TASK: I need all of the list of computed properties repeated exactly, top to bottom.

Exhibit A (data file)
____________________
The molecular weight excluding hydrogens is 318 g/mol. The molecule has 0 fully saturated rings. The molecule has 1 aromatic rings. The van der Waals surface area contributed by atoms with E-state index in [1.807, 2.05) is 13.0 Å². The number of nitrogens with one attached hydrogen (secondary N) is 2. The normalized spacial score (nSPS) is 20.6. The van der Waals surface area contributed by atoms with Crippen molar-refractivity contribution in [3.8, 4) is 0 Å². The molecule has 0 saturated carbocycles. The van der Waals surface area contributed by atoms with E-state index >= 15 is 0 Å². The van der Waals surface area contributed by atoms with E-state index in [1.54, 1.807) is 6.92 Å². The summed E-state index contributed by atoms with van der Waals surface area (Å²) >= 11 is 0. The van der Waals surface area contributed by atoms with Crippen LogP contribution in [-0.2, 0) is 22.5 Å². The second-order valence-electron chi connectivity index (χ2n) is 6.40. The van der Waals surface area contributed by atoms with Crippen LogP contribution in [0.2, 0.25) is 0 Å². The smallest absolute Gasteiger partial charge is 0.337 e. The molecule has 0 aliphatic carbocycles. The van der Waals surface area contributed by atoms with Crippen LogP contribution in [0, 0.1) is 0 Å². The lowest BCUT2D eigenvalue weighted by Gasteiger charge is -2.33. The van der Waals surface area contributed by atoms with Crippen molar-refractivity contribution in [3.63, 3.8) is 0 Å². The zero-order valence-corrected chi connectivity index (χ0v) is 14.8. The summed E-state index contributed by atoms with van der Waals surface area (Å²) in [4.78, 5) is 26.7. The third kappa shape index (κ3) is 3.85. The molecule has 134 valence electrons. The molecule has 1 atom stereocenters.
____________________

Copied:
The molecular weight excluding hydrogens is 318 g/mol. The molecule has 0 fully saturated rings. The molecule has 1 aromatic rings. The van der Waals surface area contributed by atoms with E-state index in [1.807, 2.05) is 13.0 Å². The number of nitrogens with one attached hydrogen (secondary N) is 2. The normalized spacial score (nSPS) is 20.6. The van der Waals surface area contributed by atoms with Crippen molar-refractivity contribution in [3.8, 4) is 0 Å². The molecule has 0 saturated carbocycles. The van der Waals surface area contributed by atoms with E-state index >= 15 is 0 Å². The van der Waals surface area contributed by atoms with E-state index in [1.54, 1.807) is 6.92 Å². The summed E-state index contributed by atoms with van der Waals surface area (Å²) >= 11 is 0. The van der Waals surface area contributed by atoms with Crippen LogP contribution in [-0.2, 0) is 22.5 Å². The second-order valence-electron chi connectivity index (χ2n) is 6.40. The van der Waals surface area contributed by atoms with Crippen LogP contribution in [0.2, 0.25) is 0 Å². The smallest absolute Gasteiger partial charge is 0.337 e. The molecule has 0 aliphatic carbocycles. The van der Waals surface area contributed by atoms with Crippen LogP contribution in [0, 0.1) is 0 Å². The lowest BCUT2D eigenvalue weighted by Gasteiger charge is -2.33. The van der Waals surface area contributed by atoms with Crippen molar-refractivity contribution in [3.63, 3.8) is 0 Å². The zero-order valence-corrected chi connectivity index (χ0v) is 14.8. The summed E-state index contributed by atoms with van der Waals surface area (Å²) in [4.78, 5) is 26.7. The third kappa shape index (κ3) is 3.85. The molecule has 134 valence electrons. The molecule has 1 atom stereocenters.